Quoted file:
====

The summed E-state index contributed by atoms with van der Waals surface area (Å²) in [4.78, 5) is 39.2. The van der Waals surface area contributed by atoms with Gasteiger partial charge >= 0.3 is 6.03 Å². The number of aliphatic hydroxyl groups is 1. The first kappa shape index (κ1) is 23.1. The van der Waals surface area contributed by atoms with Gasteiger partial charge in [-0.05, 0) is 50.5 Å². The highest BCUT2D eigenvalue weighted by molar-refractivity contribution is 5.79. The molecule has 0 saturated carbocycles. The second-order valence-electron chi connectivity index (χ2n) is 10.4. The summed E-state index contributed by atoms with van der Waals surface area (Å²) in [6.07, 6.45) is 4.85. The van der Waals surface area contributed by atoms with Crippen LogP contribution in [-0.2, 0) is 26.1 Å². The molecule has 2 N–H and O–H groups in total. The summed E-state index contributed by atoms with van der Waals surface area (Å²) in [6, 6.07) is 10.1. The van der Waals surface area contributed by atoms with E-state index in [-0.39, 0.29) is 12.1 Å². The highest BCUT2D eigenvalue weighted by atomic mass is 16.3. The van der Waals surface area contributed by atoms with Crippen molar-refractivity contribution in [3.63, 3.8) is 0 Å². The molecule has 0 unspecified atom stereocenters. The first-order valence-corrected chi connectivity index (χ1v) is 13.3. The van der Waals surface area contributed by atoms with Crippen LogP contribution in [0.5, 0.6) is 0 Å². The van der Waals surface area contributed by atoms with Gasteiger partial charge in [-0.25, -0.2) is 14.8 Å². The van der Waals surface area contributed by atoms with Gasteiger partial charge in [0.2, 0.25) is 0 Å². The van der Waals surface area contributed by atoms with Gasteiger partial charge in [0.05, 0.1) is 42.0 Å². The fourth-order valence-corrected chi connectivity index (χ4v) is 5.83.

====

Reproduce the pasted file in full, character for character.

The summed E-state index contributed by atoms with van der Waals surface area (Å²) in [4.78, 5) is 39.2. The van der Waals surface area contributed by atoms with Gasteiger partial charge >= 0.3 is 6.03 Å². The number of aliphatic hydroxyl groups is 1. The first kappa shape index (κ1) is 23.1. The van der Waals surface area contributed by atoms with Gasteiger partial charge in [-0.05, 0) is 50.5 Å². The highest BCUT2D eigenvalue weighted by molar-refractivity contribution is 5.79. The molecule has 0 saturated carbocycles. The second-order valence-electron chi connectivity index (χ2n) is 10.4. The summed E-state index contributed by atoms with van der Waals surface area (Å²) in [6.07, 6.45) is 4.85. The van der Waals surface area contributed by atoms with Crippen LogP contribution in [-0.2, 0) is 26.1 Å². The molecule has 2 N–H and O–H groups in total. The summed E-state index contributed by atoms with van der Waals surface area (Å²) in [6, 6.07) is 10.1. The van der Waals surface area contributed by atoms with E-state index in [-0.39, 0.29) is 12.1 Å². The highest BCUT2D eigenvalue weighted by atomic mass is 16.3. The van der Waals surface area contributed by atoms with Crippen molar-refractivity contribution in [3.63, 3.8) is 0 Å². The molecule has 0 unspecified atom stereocenters. The first-order valence-corrected chi connectivity index (χ1v) is 13.3. The van der Waals surface area contributed by atoms with Crippen LogP contribution in [0.5, 0.6) is 0 Å². The van der Waals surface area contributed by atoms with Gasteiger partial charge in [-0.25, -0.2) is 14.8 Å². The van der Waals surface area contributed by atoms with Gasteiger partial charge in [0.2, 0.25) is 0 Å². The van der Waals surface area contributed by atoms with Gasteiger partial charge in [0.05, 0.1) is 42.0 Å². The fourth-order valence-corrected chi connectivity index (χ4v) is 5.83.